These vitamins should be given until children are five years old.
Foods to avoid when weaning?
Which foods may be a chocking hazard?
To reduce the risk of choking, do not offer babies whole grapes, hard and small pieces of fruit or vegetables such as raw apple and carrot (these should be grated, initially), round chocolate, whole nuts or popcorn.
- Babies should not be given honey before the age of 12 months. Although very unlikely, it should be avoided to eliminate the risk of consuming the food poisoning bacteria 𝘣𝘰𝘵𝘶𝘭𝘪𝘴𝘮, which can make your baby extremely ill.
- It’s also advisable to not add any sugar or salt to any of your baby’s foods. If you wish to add them to your own portion (if you’re eating the same meal), always remove their portion of food from the pan first!
- Sugary foods such as biscuits and cakes do not offer your baby any beneficial nutrients, and salty foods such as bacon, ham, bread and cheese should also be limited.
NICS top 10 tips..
1. Don’t rush to start - The advice for most babies, is to wait until they are around 6 months old when they can sit up and support themselves with steady head control, coordinate bringing food to their mouth and then swallow it rather than immediately spitting it back out.
2. Allow your baby to become familiar with the highchair before they start weaning by popping them in it with some toys or baby spoons and bowls just to play with. We did this with my baby when he was around 5 months old and it meant that when we did start weaning he wasn’t distracted by his environment and could focus on the food! (show Beaba’s highchair) Checkout the Up & Down Highchair: Beaba Up & Down Highchair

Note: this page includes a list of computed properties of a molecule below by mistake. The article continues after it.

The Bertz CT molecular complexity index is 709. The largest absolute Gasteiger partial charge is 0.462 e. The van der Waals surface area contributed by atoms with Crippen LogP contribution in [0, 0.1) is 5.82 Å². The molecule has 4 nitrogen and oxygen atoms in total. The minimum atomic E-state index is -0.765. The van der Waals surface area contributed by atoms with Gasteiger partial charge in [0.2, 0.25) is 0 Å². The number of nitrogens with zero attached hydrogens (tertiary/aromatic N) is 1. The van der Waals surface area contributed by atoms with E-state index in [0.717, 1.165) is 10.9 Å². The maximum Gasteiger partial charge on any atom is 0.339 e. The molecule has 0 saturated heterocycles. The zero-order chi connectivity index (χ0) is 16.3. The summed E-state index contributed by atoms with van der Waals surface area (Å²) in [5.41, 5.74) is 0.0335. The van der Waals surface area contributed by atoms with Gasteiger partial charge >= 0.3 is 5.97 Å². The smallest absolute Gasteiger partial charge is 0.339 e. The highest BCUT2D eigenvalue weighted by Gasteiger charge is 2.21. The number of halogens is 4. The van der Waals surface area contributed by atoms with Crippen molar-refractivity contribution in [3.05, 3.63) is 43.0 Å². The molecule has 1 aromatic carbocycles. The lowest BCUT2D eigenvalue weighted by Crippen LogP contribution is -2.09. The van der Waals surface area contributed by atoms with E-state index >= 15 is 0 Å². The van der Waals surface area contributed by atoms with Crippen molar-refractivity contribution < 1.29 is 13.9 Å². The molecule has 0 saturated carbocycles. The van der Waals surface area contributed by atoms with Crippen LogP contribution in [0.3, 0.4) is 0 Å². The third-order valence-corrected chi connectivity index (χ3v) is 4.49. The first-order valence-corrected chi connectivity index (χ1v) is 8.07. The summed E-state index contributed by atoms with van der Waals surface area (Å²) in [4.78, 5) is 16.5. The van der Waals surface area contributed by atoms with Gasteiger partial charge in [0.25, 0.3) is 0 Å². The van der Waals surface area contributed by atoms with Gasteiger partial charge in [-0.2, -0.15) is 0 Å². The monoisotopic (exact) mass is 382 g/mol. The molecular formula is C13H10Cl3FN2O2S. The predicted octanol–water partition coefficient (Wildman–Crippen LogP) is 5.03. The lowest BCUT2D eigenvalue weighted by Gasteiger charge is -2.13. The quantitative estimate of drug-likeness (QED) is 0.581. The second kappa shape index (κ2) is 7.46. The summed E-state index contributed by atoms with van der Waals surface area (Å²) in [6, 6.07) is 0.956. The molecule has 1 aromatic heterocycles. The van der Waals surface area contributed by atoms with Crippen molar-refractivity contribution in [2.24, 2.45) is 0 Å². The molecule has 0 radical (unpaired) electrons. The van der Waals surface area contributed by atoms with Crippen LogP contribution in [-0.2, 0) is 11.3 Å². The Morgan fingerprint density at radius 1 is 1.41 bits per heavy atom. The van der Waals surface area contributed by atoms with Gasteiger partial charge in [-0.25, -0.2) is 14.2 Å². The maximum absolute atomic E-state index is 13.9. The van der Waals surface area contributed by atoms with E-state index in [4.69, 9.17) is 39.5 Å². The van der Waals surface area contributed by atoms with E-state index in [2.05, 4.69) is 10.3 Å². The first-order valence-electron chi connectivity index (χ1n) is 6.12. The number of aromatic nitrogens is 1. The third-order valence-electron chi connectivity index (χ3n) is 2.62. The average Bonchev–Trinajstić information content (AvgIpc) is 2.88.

3. Start by introducing vegetables first (either as a puree mixed with baby’s normal milk and then alone, or as finger foods or both), before moving onto other foods such as; fruits, porridge, yoghurt, potatoes as well as meat, eggs, lentils and fish.
4. When you introduce potential allergenic foods such as cow’s milk, egg, soya, wheat nut butters e.g. peanut, almond, tahini or fish, do so one food at a time and in a really small amount to begin with. The Start 4 Life website has some fantastic information on this!
5. Aim for your baby to be eating 3 meals a day by the time they are around 7 months old (including a source of dairy or alternative at breakfast and then a protein and iron source such as meat, lentils, fish or beans at lunch and evening meal)
6. Don’t give your baby whole grapes or nuts, popcorn or small pieces of hard, uncooked fruit and veg such as carrots and apples – as these are a choking risk. Babies under the age of 12 months also shouldn’t be given honey or anything with added sugar or salt.
8. Try to relax and enjoy it - the weaning period really does go so fast and if you create a calm environment then your baby will be much more likely to give the foods that you’re offering a go!
9. Don’t forget your baby’s daily supplements - all breastfed babies and those who have less than 500ml of formula per day need a liquid supplement containing vitamins A, C and D daily, or just Vitamin D if they're under 6 months of age p.s. breastfeeding mums, don’t forget you need a daily Vitamin D supplement (10ug/day) too!
10. Batch cook - my motto is cook once, eat twice so making sure to cook more than you need and pop it in the fridge or freezer for later. Just make sure that it is thoroughly reheated and then allowed to cool before you serve it. (I use my Babycook from Beaba to steam, blend and defrost my baby’s meals and pop what I’ve made into these glass jars for the fridge and freezer) Checkout Beaba’s Babycook & Storage Jars: Beaba Babycook 4 in 1 Food Maker - Neo Night